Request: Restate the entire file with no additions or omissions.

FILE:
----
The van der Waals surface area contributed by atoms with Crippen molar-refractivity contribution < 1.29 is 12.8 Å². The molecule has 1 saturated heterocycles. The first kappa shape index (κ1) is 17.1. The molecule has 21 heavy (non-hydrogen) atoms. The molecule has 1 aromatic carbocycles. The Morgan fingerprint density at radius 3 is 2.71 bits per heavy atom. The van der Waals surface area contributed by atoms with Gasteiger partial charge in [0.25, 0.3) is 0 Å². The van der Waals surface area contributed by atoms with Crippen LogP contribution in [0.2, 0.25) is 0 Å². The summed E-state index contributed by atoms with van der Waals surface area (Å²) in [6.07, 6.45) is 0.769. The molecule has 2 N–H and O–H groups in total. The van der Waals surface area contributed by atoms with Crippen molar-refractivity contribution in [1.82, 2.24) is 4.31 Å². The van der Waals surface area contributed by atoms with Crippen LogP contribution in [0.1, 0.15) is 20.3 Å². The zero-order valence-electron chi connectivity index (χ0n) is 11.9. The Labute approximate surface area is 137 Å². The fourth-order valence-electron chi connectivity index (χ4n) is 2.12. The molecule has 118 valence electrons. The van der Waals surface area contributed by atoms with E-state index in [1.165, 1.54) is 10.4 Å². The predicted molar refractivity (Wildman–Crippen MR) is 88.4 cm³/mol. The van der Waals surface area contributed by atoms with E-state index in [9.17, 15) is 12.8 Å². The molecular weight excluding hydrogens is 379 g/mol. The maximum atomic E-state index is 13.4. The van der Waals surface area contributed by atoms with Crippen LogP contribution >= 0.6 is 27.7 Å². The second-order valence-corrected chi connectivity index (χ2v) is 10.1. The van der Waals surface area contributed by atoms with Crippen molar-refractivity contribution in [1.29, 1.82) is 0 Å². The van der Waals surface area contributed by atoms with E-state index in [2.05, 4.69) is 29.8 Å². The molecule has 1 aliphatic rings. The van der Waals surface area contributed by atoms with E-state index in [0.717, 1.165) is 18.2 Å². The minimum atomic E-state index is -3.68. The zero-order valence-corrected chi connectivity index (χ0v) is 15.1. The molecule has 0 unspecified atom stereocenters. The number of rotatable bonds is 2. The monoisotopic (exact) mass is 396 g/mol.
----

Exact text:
The van der Waals surface area contributed by atoms with Crippen molar-refractivity contribution < 1.29 is 12.8 Å². The molecule has 1 saturated heterocycles. The first kappa shape index (κ1) is 17.1. The molecule has 21 heavy (non-hydrogen) atoms. The molecule has 1 aromatic carbocycles. The Morgan fingerprint density at radius 3 is 2.71 bits per heavy atom. The van der Waals surface area contributed by atoms with Gasteiger partial charge in [0.25, 0.3) is 0 Å². The van der Waals surface area contributed by atoms with Crippen LogP contribution in [0.2, 0.25) is 0 Å². The summed E-state index contributed by atoms with van der Waals surface area (Å²) in [6.07, 6.45) is 0.769. The molecule has 2 N–H and O–H groups in total. The van der Waals surface area contributed by atoms with Crippen molar-refractivity contribution in [1.82, 2.24) is 4.31 Å². The van der Waals surface area contributed by atoms with Crippen LogP contribution in [0.1, 0.15) is 20.3 Å². The zero-order valence-electron chi connectivity index (χ0n) is 11.9. The Labute approximate surface area is 137 Å². The fourth-order valence-electron chi connectivity index (χ4n) is 2.12. The molecule has 118 valence electrons. The van der Waals surface area contributed by atoms with E-state index in [1.165, 1.54) is 10.4 Å². The predicted molar refractivity (Wildman–Crippen MR) is 88.4 cm³/mol. The van der Waals surface area contributed by atoms with E-state index in [9.17, 15) is 12.8 Å². The molecular weight excluding hydrogens is 379 g/mol. The maximum atomic E-state index is 13.4. The van der Waals surface area contributed by atoms with Crippen LogP contribution >= 0.6 is 27.7 Å². The second-order valence-corrected chi connectivity index (χ2v) is 10.1. The van der Waals surface area contributed by atoms with Crippen molar-refractivity contribution in [1.29, 1.82) is 0 Å². The van der Waals surface area contributed by atoms with E-state index in [2.05, 4.69) is 29.8 Å². The molecule has 1 aliphatic rings. The van der Waals surface area contributed by atoms with E-state index in [0.717, 1.165) is 18.2 Å². The minimum atomic E-state index is -3.68. The zero-order valence-corrected chi connectivity index (χ0v) is 15.1. The molecule has 0 unspecified atom stereocenters. The number of rotatable bonds is 2. The monoisotopic (exact) mass is 396 g/mol.